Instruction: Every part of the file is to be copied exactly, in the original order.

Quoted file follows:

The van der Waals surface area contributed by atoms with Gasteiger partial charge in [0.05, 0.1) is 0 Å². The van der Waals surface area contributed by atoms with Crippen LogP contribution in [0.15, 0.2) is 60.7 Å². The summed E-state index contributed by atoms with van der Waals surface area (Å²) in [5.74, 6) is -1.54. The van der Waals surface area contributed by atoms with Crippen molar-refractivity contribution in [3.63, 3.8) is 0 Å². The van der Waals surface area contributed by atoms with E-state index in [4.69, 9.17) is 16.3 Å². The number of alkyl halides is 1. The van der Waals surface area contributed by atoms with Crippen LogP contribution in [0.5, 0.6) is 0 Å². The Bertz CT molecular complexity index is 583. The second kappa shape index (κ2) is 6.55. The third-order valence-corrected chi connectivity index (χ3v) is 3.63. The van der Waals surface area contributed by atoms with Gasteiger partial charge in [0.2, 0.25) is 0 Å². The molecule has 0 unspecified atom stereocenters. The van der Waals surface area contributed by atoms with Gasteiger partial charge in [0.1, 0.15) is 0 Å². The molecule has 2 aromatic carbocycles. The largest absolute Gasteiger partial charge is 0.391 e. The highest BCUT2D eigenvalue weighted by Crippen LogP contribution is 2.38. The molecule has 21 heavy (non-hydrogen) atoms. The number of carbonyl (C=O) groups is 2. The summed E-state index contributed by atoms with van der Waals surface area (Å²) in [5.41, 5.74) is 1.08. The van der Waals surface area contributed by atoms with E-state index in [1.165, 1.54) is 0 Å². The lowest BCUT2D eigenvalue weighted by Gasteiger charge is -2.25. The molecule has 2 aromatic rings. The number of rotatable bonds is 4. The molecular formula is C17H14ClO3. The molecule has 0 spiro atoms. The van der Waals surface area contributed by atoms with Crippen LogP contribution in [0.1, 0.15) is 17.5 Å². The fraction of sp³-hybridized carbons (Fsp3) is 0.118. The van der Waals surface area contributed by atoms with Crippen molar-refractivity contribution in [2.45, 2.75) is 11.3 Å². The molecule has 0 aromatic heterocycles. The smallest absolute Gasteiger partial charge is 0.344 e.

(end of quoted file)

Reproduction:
The van der Waals surface area contributed by atoms with Gasteiger partial charge in [0.05, 0.1) is 0 Å². The van der Waals surface area contributed by atoms with Crippen LogP contribution in [0.15, 0.2) is 60.7 Å². The summed E-state index contributed by atoms with van der Waals surface area (Å²) in [5.74, 6) is -1.54. The van der Waals surface area contributed by atoms with Crippen molar-refractivity contribution in [3.63, 3.8) is 0 Å². The van der Waals surface area contributed by atoms with E-state index in [4.69, 9.17) is 16.3 Å². The number of alkyl halides is 1. The van der Waals surface area contributed by atoms with Crippen LogP contribution in [0.5, 0.6) is 0 Å². The Bertz CT molecular complexity index is 583. The second kappa shape index (κ2) is 6.55. The third-order valence-corrected chi connectivity index (χ3v) is 3.63. The van der Waals surface area contributed by atoms with Gasteiger partial charge in [0.2, 0.25) is 0 Å². The molecule has 0 unspecified atom stereocenters. The van der Waals surface area contributed by atoms with Gasteiger partial charge in [0.1, 0.15) is 0 Å². The molecule has 2 aromatic carbocycles. The largest absolute Gasteiger partial charge is 0.391 e. The highest BCUT2D eigenvalue weighted by Crippen LogP contribution is 2.38. The molecule has 21 heavy (non-hydrogen) atoms. The number of carbonyl (C=O) groups is 2. The summed E-state index contributed by atoms with van der Waals surface area (Å²) in [5.41, 5.74) is 1.08. The van der Waals surface area contributed by atoms with E-state index in [1.165, 1.54) is 0 Å². The lowest BCUT2D eigenvalue weighted by Gasteiger charge is -2.25. The molecule has 2 aromatic rings. The number of rotatable bonds is 4. The molecular formula is C17H14ClO3. The molecule has 0 spiro atoms. The van der Waals surface area contributed by atoms with Crippen LogP contribution in [0.1, 0.15) is 17.5 Å². The fraction of sp³-hybridized carbons (Fsp3) is 0.118. The van der Waals surface area contributed by atoms with Crippen molar-refractivity contribution in [2.45, 2.75) is 11.3 Å². The molecule has 0 aromatic heterocycles. The smallest absolute Gasteiger partial charge is 0.344 e.